Geddington bypass compensation claims top Â£1m
Hundreds of villagers from Corby and Kettering are claiming compensation totalling more than Â£1m from the county council due to their homes being devalued because of the Geddington bypass.
A total of 385 homeowners living near to the A43 link road have made a successful legal claim against the council because the value of their house has dropped as a result of the the busy road.
Homes in Geddington, Little Oakley, Little Stanion, Stanion, Rushton, Newton and Corby have all been affected and the council is now assessing the claims, currently worth £1.3m.
It is expected the monies will be paid out in the 2019-20 financial year.
The £35million link road was opened in May 2014 and bypasses Geddington and runs from the Barford Bridge roundabout on the A6003 – north-west of Kettering – to the A43 Stanion roundabout south-east of Corby.
The authority, which is the poorest county council in the country and is due to announce £60m of cuts next week, said the payments have been budgeted for since the road was built and were made up of funds from central government and also itself.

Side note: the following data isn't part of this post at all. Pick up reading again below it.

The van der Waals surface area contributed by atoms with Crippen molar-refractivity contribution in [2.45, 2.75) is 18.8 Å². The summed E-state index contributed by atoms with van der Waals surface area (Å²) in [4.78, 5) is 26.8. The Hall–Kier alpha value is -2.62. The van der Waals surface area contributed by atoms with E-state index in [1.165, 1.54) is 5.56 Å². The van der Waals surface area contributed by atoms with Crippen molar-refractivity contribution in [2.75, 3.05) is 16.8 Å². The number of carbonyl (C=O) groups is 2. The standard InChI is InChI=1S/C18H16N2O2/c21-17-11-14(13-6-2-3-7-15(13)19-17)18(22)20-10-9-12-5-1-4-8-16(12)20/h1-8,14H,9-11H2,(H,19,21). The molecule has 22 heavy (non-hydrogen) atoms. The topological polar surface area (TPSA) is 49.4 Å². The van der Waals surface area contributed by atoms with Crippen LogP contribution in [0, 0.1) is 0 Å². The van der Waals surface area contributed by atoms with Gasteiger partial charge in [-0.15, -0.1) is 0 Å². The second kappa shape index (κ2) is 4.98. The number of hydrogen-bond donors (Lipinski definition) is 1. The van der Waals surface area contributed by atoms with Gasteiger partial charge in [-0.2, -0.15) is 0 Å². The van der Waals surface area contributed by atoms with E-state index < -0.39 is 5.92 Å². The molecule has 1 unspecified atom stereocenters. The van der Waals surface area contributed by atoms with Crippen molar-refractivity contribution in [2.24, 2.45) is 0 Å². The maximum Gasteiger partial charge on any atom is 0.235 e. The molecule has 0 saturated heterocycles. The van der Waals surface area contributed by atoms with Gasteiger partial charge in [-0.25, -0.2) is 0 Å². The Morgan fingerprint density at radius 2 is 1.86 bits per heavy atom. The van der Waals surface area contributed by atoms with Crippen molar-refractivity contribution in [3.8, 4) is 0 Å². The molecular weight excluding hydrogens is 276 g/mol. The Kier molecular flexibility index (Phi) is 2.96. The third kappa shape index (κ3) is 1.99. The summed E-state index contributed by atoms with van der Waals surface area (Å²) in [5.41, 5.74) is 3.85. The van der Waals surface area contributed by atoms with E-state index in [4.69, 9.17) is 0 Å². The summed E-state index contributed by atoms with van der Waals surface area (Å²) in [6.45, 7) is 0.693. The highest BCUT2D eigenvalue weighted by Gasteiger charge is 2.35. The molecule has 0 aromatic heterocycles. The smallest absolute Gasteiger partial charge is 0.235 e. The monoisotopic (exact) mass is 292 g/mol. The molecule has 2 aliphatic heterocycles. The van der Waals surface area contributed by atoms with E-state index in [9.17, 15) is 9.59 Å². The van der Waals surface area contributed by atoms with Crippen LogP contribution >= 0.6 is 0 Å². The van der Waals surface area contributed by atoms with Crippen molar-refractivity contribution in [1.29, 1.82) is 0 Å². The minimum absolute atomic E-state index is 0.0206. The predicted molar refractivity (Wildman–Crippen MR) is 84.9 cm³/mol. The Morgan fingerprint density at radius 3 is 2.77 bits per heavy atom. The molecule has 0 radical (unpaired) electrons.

A spokesman for Northamptonshire County Council said: “The multi-million pound Corby Link Road has greatly improved transport links and helped boost the economy in the north of the county.
“As with any similar major project, compensation claims can be made by residents who believe their property has been reduced in value caused by road developments – and such claims are always expected and costed for as part of the construction budget.
“The council has received 385 claims in relation to the Land Compensation Act 1973 from residents located in Geddington, Little Oakley, Little Stanion, Stanion, Rushton, Newton and Corby which are currently being assessed.”
The amount of the compensation being listed by the council has dropped from £2.4million in July. The authority says this is because a number of claims have been ruled out in the past month and some claim amounts have been reduced.
The link road was a long-running saga before it opened in May 2014. Talks began in 2001 and there were three years of disputes between Kettering and Corby councils about the route the road, which links the A6003 and the A43 would take.
The county authority bought up 52 plots of pasture and arable land near Little Oakley and Geddington in order to enable the link road to be built.
Sarah Ward, Local Democracy Reporting Service